The First Minister said Boris Johnson should question whether a trip north was vital during the current Covid lockdown and suggested there should not be different rules for the public and politicians.
Her urging came as it was revealed a second SNP MSP, Kenny MacAskill, had twice broken lockdown restrictions by travelling from his second home in Banff to his constituency seat of East Lothian.
While she stressed she was not saying Mr Johnson was not welcome, Ms Sturgeon said: “I would say me travelling from Edinburgh to Aberdeen to visit a vaccination centre right now is not essential, and Boris Johnson travelling from London to wherever he is [going] in Scotland to do the same is not essential.
“If we're asking other people to abide by that, then I'm sorry, but it's probably incumbent on us to do likewise. I am not and never would be saying that Boris Johnson is not welcome in Scotland – he's the Prime Minister of the UK.
“But we're living in a global pandemic right now. Every day I look down the camera and say ... don't travel unless it is really essential, work from home if you possibly can and that has to apply to all of us.
“Boris Johnson and I have to be in work for reasons most people will understand, but we don’t have to travel across the UK as part of that right now.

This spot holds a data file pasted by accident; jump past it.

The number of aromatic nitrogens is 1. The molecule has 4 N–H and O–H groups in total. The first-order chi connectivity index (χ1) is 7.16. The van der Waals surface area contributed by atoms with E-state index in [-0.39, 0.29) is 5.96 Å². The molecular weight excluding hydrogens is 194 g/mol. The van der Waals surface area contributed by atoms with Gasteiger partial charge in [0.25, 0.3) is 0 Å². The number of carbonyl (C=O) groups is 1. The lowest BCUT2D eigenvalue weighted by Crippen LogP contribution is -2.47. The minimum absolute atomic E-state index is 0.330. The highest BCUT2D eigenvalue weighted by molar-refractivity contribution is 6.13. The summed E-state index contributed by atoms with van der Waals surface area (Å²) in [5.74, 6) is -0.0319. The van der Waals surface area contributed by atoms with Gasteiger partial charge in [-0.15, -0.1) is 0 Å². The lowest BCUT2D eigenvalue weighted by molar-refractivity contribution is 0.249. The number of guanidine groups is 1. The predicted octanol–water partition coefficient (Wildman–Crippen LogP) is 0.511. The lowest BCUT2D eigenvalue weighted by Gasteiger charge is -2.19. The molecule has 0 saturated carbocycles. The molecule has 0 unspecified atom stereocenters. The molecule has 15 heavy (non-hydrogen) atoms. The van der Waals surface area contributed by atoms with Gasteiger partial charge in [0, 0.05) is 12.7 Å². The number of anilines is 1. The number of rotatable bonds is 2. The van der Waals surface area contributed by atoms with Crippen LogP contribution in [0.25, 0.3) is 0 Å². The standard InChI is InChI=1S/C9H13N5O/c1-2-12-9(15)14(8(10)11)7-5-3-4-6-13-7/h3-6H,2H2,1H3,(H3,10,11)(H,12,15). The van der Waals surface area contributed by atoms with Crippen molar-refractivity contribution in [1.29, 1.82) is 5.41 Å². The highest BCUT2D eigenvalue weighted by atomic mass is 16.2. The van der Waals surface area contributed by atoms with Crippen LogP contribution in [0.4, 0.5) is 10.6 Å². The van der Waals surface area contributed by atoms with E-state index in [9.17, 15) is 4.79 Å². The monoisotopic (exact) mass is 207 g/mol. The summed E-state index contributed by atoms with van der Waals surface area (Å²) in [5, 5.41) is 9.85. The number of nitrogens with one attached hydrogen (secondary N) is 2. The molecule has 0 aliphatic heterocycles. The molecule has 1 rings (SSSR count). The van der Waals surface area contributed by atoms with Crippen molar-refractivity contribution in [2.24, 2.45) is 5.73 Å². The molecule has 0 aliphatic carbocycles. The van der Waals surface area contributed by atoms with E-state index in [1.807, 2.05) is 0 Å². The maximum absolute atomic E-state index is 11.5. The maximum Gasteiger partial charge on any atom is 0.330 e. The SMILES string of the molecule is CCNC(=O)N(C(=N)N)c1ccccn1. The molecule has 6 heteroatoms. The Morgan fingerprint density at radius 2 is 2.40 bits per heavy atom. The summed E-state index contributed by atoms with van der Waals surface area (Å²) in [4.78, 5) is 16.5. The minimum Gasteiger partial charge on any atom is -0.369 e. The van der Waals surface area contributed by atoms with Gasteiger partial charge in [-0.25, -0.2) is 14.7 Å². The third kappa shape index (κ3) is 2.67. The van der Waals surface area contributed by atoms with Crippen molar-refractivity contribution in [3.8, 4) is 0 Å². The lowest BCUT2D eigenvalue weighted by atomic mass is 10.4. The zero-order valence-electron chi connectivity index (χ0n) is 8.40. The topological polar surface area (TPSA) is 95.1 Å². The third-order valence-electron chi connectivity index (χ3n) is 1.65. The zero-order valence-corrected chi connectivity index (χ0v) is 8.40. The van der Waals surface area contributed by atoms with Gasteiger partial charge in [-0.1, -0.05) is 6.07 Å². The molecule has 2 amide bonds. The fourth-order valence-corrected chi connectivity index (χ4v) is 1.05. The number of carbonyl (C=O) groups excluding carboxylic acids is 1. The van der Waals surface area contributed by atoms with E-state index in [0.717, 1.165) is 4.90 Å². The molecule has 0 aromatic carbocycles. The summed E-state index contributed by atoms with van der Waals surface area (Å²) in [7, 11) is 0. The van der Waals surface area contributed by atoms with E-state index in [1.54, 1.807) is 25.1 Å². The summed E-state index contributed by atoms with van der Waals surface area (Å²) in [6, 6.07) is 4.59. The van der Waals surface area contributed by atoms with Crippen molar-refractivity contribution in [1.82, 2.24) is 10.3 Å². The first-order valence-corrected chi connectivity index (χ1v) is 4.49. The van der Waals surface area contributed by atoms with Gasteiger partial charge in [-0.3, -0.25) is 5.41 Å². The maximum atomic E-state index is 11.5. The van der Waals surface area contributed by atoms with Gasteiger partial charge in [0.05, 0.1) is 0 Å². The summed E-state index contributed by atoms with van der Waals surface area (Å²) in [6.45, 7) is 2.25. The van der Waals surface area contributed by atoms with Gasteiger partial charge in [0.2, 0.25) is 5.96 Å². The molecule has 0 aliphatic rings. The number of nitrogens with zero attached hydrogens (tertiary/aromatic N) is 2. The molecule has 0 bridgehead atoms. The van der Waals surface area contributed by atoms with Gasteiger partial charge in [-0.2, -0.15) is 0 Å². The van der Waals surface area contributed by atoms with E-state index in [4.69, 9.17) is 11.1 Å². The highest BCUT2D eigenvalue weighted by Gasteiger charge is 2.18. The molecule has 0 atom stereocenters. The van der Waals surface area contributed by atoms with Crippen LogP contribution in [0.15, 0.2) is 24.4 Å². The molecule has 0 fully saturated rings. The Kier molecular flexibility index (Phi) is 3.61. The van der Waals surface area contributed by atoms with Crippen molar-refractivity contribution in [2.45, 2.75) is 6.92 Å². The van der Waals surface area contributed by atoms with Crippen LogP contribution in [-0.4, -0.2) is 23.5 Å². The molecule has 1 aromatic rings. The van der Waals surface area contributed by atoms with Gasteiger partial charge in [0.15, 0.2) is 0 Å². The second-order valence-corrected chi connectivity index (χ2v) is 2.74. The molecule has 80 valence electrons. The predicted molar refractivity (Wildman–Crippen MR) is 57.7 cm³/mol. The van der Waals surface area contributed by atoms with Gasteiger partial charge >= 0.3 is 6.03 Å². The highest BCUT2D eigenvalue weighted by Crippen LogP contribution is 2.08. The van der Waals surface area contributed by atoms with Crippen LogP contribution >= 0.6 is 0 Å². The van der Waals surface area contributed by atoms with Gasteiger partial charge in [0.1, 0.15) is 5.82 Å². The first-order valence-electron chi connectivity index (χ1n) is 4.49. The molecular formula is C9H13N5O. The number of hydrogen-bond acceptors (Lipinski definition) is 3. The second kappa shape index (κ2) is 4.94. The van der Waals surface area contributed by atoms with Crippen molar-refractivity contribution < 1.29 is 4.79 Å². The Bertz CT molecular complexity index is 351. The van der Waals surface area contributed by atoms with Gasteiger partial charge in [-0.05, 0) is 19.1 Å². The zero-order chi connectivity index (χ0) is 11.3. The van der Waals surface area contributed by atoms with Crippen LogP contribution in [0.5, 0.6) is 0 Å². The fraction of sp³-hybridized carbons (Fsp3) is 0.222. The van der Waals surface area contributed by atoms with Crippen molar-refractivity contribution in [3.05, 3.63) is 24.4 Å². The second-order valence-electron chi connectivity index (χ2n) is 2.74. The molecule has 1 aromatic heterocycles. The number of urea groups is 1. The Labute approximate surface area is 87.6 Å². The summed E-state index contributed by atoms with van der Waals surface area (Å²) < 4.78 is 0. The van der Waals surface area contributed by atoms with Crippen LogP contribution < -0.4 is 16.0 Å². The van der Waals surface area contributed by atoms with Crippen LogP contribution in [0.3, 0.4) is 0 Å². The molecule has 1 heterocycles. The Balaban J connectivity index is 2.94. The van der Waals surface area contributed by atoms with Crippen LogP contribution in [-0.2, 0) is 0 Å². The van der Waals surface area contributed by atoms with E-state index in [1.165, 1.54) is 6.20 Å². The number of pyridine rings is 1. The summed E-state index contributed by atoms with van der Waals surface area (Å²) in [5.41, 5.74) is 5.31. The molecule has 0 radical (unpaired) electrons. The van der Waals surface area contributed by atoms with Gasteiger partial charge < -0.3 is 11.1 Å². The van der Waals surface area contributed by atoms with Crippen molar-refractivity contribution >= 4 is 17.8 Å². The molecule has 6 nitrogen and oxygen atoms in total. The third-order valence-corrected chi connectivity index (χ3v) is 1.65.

“We have a duty to lead by example and if we are going to suggest that we don't take these rules as seriously as we should, it gets harder to convince other people. That's why I'm perhaps not ecstatic about the thought of the Prime Minister visiting, it's not because he's not welcome.”
Current regulations in place by the Scottish Government state that only people making essential journeys across the border are allowed to enter Scotland, in a bid to stop the spread of coronavirus. Similar regulations are also in place to stop travel across council boundaries.
Speaking at the Scottish Government's daily briefing, Ms Sturgeon said the visit was not discussed on the four-nations Covid call, but she was sure the Prime Minister's advisers would ensure he “wasn't breaking any laws”.
She also said she questioned the nature of her own visits.
“In Scotland right now, I'm asking myself ‘is it essential for me to visit a vaccine centre or not?’” she said.
"I would love to go to every IC [intensive care] unit in the country to personally thank those who've done so much for us, but it would not be essential for me to do that right now.”
A spokesperson for Mr Johnson later said it was a “fundamental role” of the Prime Minister “to be the physical representative of the UK Government and it is right he is visible and accessible to businesses and the public in all parts of the UK, especially during this pandemic”.
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